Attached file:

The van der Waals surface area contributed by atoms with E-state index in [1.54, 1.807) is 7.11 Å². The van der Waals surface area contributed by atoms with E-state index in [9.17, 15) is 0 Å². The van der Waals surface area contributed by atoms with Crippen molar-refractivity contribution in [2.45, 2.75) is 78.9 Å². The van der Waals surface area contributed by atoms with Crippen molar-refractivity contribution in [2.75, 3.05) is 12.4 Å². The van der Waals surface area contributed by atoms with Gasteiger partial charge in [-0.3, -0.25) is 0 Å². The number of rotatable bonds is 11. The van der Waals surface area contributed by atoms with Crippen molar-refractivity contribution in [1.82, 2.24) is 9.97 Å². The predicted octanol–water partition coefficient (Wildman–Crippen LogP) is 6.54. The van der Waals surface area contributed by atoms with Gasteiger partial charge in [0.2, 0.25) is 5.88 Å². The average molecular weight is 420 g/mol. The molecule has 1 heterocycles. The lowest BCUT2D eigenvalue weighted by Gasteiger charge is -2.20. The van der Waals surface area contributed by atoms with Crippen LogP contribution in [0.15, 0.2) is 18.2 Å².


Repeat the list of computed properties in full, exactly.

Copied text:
The van der Waals surface area contributed by atoms with E-state index in [1.54, 1.807) is 7.11 Å². The van der Waals surface area contributed by atoms with E-state index in [9.17, 15) is 0 Å². The van der Waals surface area contributed by atoms with Crippen molar-refractivity contribution in [2.45, 2.75) is 78.9 Å². The van der Waals surface area contributed by atoms with Crippen molar-refractivity contribution in [2.75, 3.05) is 12.4 Å². The van der Waals surface area contributed by atoms with Gasteiger partial charge in [-0.3, -0.25) is 0 Å². The number of rotatable bonds is 11. The van der Waals surface area contributed by atoms with Crippen molar-refractivity contribution in [1.82, 2.24) is 9.97 Å². The predicted octanol–water partition coefficient (Wildman–Crippen LogP) is 6.54. The van der Waals surface area contributed by atoms with Gasteiger partial charge in [0.2, 0.25) is 5.88 Å². The average molecular weight is 420 g/mol. The molecule has 1 heterocycles. The lowest BCUT2D eigenvalue weighted by Gasteiger charge is -2.20. The van der Waals surface area contributed by atoms with Crippen LogP contribution in [0.15, 0.2) is 18.2 Å².